I flew in to Phoenix to meet my brother, it didn't really seem like we were going on a ski trip:
Our ride for the week (my brother's Jeep - we put the top on before we left Scottsdale):
We went from Desert:
To High Desert:
And directly into a dust storm:
Pretty cool. The next morning, we woke up to snow outside the hotel in Silverton. We drove up to the mountain and it was still snowing:
Silverton has a tent for a base lodge and one lift with no safety bar. When you get to the top of that lift, you see this sign:
The only skiing allowed this time of year is with a guide. Our guide was a monster. Our first run was about 3,000 vertical feet through about 5 inches of powder over rock hard crust. With one stop. And we were over 13,000 feet above ski level.
That went really well, so I grabbed my camera for the second run. We started on a traverse:
And dropped into some trees:
The camera really flattens out the slope in that shot, but it was pretty steep. The snow was much better in here. Wind loaded, deeper, slightly heavier, but without the crust. We found some fun stuff to play on towards the bottom:
As we walked back to the lift, the sun started coming out:
Here's our crazy guide.
His name was Josh (or something), but everyone called him "Wild Horse" or just "Horse" - there wasn't really any explanation about how his nickname came about . . . Strange . . . Here he is giving my brother some guidance.
We were told to cut slopes, go one at a time, ski certain lines, etc. - mostly because of avalanche danger, but also to preserve snow. The hard part was skiing these really long lines without stopping (so you could reach Wild Horse's safe zones). This didn't make for the best pictures. Nor did the fog rolling in just in time to make the descent fully vertigo-inducing:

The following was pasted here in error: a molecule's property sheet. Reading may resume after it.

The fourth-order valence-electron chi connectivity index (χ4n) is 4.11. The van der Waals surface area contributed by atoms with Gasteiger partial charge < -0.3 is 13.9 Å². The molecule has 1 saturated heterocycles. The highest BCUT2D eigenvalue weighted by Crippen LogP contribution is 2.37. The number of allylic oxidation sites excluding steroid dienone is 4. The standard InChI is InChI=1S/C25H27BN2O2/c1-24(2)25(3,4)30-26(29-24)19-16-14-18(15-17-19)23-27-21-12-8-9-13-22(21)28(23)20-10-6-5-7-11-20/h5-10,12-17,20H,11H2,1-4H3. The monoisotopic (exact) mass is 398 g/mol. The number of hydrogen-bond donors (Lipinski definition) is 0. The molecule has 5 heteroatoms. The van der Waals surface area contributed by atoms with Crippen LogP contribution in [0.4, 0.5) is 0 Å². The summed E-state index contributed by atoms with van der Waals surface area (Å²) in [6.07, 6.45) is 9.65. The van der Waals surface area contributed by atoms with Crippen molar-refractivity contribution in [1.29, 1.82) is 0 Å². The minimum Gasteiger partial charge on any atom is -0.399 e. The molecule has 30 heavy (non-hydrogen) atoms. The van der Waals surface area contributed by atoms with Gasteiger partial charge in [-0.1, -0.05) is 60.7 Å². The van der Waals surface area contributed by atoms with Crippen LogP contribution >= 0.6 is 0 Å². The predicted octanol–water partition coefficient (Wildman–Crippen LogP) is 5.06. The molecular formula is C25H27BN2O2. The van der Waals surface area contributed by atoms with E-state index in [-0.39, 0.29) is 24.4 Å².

One again, pow on top, crust underneath/ The crust started to go away again as we got lower into the trees.
We skied down, crossed a river and hopped on a cat track:
And made it down to a waiting area:
Took a couple of pictures:
Eventually, the shuttle bus came:
Which kind of looked like they ripped off a UPS truck. It was a little claustrophobic on the inside, and it was covered in stickers . . . Cool.
After that run, it was time for lunch, delivered right to the sunny picnic tables next to the lift. I also took out my GoPro to shoot some video in the afternoon (edit coming later).
If it seems uncrowded, it's because there were only 19 people on the hill that day (plus a few guides, patrollers, and shuttle drivers). Now that the sun was out, it was time to start really hiking. After lunch, we got on the lift:
And started hiking to here:
How far was it? Well, this picture was taken about halfway up:
Brother was pretty tired on the hike. I was too.
But he recovered when he saw the kind of terrain we'd be skiing:
(Pay no attention to the grass, it was really windy in that spot)
Wild Horse kicked off the cornice for us:
It looked pretty steep:
And it was . . . But it was also pretty fun. Most of it had that firm crust underneath, but there was still some good snow to be had. Here's some pics of the descent - Instagrammed for your pleasure (the clouds moved in again to put us in vertigo mode and flatten the light on all of my pictures):
It was a long run:
Really fun line, though. Definitely worth the hike. By the time we got back down, we were pretty beat:
But it was on the bus again for another ride:
Groups average between 3 and 6 runs a day, so we were glad to get 5 lift rides. The final run would be in the trees. Wild Horse scouted the route:
Yep, it looked damn good. And steep:
We got a solid run in there (you'll see it all on the GoPro edit). And by the time we reached the bottom, our legs were pretty shredded. We totally deserved our St. Patrick's Day green beer.
It was one of my best ski days ever.
Next post, I'll report on Telluride and Durango, including the drive to Telluride on the most scenic road I've been on since last year.